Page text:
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331 31. Within your state, who should decide the basic policy with respect to dver ns.ng (e.g., ASHA, the state association, your I i cens i ng'bo r ! the legislature, your supervising agency, etc.)? Do you feel that restrictions on advertising should be relaxed? Yes No 32. Do you believe that there are sections of your state law or of regulations set forth by your board which, under present judicial interpretation have an anticompetitive effect? tc^Liun, nave Yes No What are they and how should they be altered? 33. Perhaps you are aware of the National Commission for Health Certifying Agencies which was established In December, 1977. This Commission is a voluntary, non-governmental organization which grants recognition to certifying agencies in the public interest. At the time of its inception this Commission was comprised of 65 contributing organizations. Purposes or the Commission Include: 1. to promote public health and safety through the certification process, 2. to develop and encourage high standards of professional conduct among cert I fy ing agencies , 3. to recommend methods for assuring competency after initial certification 4. to encourage and facilitate the development of common and/or collaborative programs within a profession. The American Speech-Language-Hearing Association is currently not a member ot this Commission. From your knowledge of this Commission, do you favor ASHA's participation? Yes No If so, what effect do you envision?

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332 3k. Do you believe that the responsibility for accrediting programs in speech pathology/aud iology within your state should rest with the state licensing board rather than with ASHA and/or regional accrediting bodies? Yes No What responsibilities, if any, do you view a state licensing board as having with regard to accreditation? 35. Do you feel that other state boards in your state have restricted the ability of speech/language pathologists and/or audiologists to "compete" in serving the communicatively handicapped? Yes No If so, which state boards might these be and what problem areas exist? 36. Assuming that your state legislature were to terminate your licensing board (under sunset legislation), how would you suggest that the disciplines of speech pathology and audiology best be regulated within your state? 37Do you favor: Yes No that the Ph.D. degree be required for the 1 icensed speech patholog i st/aud iolog i St to engage in private practice? Yes No that the Master's degree be required for practitioners engaged in the practice of speech pathology/aud iology in the public schools?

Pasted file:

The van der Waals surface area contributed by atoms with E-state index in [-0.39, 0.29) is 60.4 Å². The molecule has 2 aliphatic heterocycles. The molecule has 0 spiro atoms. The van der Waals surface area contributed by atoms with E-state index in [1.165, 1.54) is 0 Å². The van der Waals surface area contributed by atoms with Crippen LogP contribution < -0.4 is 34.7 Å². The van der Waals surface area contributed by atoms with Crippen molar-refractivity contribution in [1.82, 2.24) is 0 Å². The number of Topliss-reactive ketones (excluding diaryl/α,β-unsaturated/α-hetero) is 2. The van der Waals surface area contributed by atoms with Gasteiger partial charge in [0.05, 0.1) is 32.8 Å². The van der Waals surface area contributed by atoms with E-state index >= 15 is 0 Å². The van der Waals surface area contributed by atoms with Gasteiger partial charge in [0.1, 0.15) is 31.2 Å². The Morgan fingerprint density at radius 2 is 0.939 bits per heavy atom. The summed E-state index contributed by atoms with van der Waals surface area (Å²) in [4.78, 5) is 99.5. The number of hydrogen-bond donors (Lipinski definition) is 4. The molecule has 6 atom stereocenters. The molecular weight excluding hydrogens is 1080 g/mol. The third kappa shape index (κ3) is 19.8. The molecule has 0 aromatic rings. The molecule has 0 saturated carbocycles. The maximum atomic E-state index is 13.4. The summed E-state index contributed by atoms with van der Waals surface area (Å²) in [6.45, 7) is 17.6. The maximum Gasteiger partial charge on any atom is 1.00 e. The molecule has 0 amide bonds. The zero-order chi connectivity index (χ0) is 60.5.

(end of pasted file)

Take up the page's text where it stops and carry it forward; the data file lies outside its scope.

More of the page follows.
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333 38. Dr. Katharine G. Butler, in her Presidential Address (Asha, January I979, p. 5) states that "in a recent study of Legislative Councilors, I found that a majority of the councilors wished to explore the matter of specialty certification." Which of the following best expresses your view with regard to specialty certification and/or licensing? '• I am opposed to both specialty certification and licensing at th i s t ime. 2. I might favor some form of specialty certification under certain conditions, but not specialty licensing. 3. Rather than specialty certification or licensing, I would tend to favor a voluntary state registration of "specialists" who had met certain education, experience, and/or examination prerequisites. ^Provided certain conditions were met, I would endorse both specialty certification and specialty licensure. 5. Other (Please Specify) 39. Do you foresee the 1 icensing of specialists in your state within the next decade? Yes No Assuming such specialty licensure did occur in your state, do you feel that your licensing board vrauld be able to accommodate such with minor alterations or would specialty licensure result in massive changes in board composition, practice, and/or regulations? THANK YOU FOR COMPLETING THIS QUESTIONNAIRE. RESPONDENTS WILL BE NOTIFIED AT THE CONCLUSION OF THIS STUDY WITH RESPECT TO THE AVAILABILITY OF THIS DATA VIA INTERLIBRARY LOAN.